With the passing of the 2018 Ivory Act, the United Kingdom (UK) has banned ivory sales to help protect elephants for future generations. UK Environment Secretary Michael Gove confirmed robust measures that will be brought into force through primary legislation and the ban will cover ivory items of all ages – not only those produced after a certain date. The maximum available penalty for breaching the ban will be an unlimited fine or up to five years in jail.
Elephant poaching is at crisis levels, driven by the ivory trade. The number of elephants has declined by almost a third in the last decade and around 30,000 are slaughtered by poachers each year, with African savanna elephant numbers plummeting 30 percent between 2007 and 2014.
As profits become ever greater, the illegal wildlife trade has become a transnational organised enterprise, estimated to be worth up to £17 billion a year. The further decline of elephants would also deprive some of the poorest countries in the world of their valuable natural capital, affecting economic growth and sustainable development.
While much of the demand for ivory comes from Asia, Europe also has a large market. A ban on the commercial trade in ivory across international borders has been in effect since 1990, but many countries continue to allow the domestic buying and selling of ivory. While it’s unclear how much legal ivory has been bought and sold within European Union borders in recent years, about 7.6 tons of legal ivory have been exported from the European Union (EU) since 2003, according to the London-based Environmental Investigation Agency (EIA). The UK exports more legal ivory than any other country in the world, according to an EIA analysis.
In August 2017 when the EIA published this analysis, Executive Director Mary Rice said, “UK ivory exports are stimulating consumer demand globally, especially in Hong Kong and China, two of the world’s largest markets for both legal and illegal ivory. As well as fueling demand for ivory, the UK’s legal trade provides opportunities for the laundering of illegal ivory, both within the country and internationally.” China shut down its legal ivory market on December 31, 2017, and Hong Kong announced an end to its market in 2021.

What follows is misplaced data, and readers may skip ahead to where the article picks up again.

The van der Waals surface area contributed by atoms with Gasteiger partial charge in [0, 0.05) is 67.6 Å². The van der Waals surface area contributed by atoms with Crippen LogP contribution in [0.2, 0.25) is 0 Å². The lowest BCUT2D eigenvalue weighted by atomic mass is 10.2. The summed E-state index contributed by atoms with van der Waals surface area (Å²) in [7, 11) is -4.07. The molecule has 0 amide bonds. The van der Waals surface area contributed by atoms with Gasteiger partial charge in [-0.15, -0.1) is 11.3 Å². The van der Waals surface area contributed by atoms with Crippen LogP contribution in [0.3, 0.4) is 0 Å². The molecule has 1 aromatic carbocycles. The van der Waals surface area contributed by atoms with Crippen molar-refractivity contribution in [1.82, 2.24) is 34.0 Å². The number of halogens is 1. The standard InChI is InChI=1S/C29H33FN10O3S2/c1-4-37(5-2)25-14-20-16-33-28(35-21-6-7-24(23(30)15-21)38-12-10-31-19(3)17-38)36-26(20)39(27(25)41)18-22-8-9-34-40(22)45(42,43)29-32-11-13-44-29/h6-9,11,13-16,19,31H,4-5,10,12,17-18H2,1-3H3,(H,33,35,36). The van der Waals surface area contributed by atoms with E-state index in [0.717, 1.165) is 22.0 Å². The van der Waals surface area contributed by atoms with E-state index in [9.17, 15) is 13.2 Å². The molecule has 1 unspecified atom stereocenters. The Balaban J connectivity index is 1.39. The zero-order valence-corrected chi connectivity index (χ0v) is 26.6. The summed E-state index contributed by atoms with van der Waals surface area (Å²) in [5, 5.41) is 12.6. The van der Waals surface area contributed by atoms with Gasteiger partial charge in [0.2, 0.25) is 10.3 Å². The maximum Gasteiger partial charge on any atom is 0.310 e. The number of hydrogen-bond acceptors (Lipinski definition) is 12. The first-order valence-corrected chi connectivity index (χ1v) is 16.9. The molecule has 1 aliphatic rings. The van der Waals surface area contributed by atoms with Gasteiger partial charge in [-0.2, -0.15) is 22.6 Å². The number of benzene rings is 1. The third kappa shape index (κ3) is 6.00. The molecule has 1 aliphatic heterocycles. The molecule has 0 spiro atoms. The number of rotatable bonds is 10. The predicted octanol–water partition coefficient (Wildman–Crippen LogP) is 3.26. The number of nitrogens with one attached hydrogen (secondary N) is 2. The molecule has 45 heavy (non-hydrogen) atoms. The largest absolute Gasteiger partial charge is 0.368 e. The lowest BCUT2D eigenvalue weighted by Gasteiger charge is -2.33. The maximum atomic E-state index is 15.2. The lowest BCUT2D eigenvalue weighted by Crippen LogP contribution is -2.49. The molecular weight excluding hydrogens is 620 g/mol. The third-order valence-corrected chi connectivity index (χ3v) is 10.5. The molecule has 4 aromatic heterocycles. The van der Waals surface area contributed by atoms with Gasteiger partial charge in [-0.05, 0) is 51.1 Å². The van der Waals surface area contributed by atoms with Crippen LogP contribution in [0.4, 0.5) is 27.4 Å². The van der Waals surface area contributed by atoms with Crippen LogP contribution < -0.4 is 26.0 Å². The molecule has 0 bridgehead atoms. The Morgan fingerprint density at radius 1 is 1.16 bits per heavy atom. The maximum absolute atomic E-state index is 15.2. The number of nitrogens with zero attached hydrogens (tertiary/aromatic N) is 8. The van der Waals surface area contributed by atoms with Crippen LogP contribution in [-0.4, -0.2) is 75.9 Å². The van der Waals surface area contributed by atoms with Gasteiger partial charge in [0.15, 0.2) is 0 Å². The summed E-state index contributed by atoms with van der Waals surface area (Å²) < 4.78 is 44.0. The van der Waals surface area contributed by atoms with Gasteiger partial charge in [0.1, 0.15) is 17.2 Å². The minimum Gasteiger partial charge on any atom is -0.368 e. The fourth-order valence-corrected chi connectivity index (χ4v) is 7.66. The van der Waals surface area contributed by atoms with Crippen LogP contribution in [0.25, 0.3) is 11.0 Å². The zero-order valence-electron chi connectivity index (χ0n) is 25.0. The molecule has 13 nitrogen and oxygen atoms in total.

The UK Ban
Conservation organizations have been working for several years to get an ivory ban approved in the UK. When this proposal was put up for consultation by the Department for Environment, Food, and Rural Affairs, it received more than 70,000 responses, with more than 88 percent in favor of the ban.
The UK’s ivory ban, which still needs to be signed into law, applies to all ivory except items produced before 1947 with less than 10 percent ivory by volume, musical instruments made before 1975 with less than 20 percent ivory, rare antiques more than 100 years old (which must be assessed by a specialist first), and certain items traded between accredited museums. These exceptions are stricter than the United States’ (U.S.) ivory ban, which went into place in 2016 after a landmark joint announcement between the U.S. and China. The U.S. allows trade of ivory antiques more than a hundred years old and of items with up to 50 percent ivory, with a few other qualifying factors. By covering ivory items of all ages and adopting these narrow exemptions, the UK’s ban will be one of the toughest in the world. The US federal ban exempts all items older than 100 years as well as items with up to 50 percent ivory content. The Chinese ban exempts ivory “relics”, without setting a date before which these must have been produced.
Environment Secretary, Michael Gove said, “Ivory should never be seen as a commodity for financial gain or a status symbol, so we will introduce one of the world’s toughest bans on ivory sales to protect elephants for future generations. The ban on ivory sales we will bring into law will reaffirm the UK’s global leadership on this critical issue, demonstrating our belief that the abhorrent ivory trade should become a thing of the past.”
Conservationists are now urging the EU as a whole to address the ivory trade. They argue that a legal trade provides cover for smugglers and traffickers to “launder” poached ivory by giving it paperwork that makes it appear to have been obtained legally. At a recent European Environment Council, the UK called for EU member states to follow the Government’s lead and ban commercial trade in raw ivory – which is already banned in the UK – within the EU as soon as possible.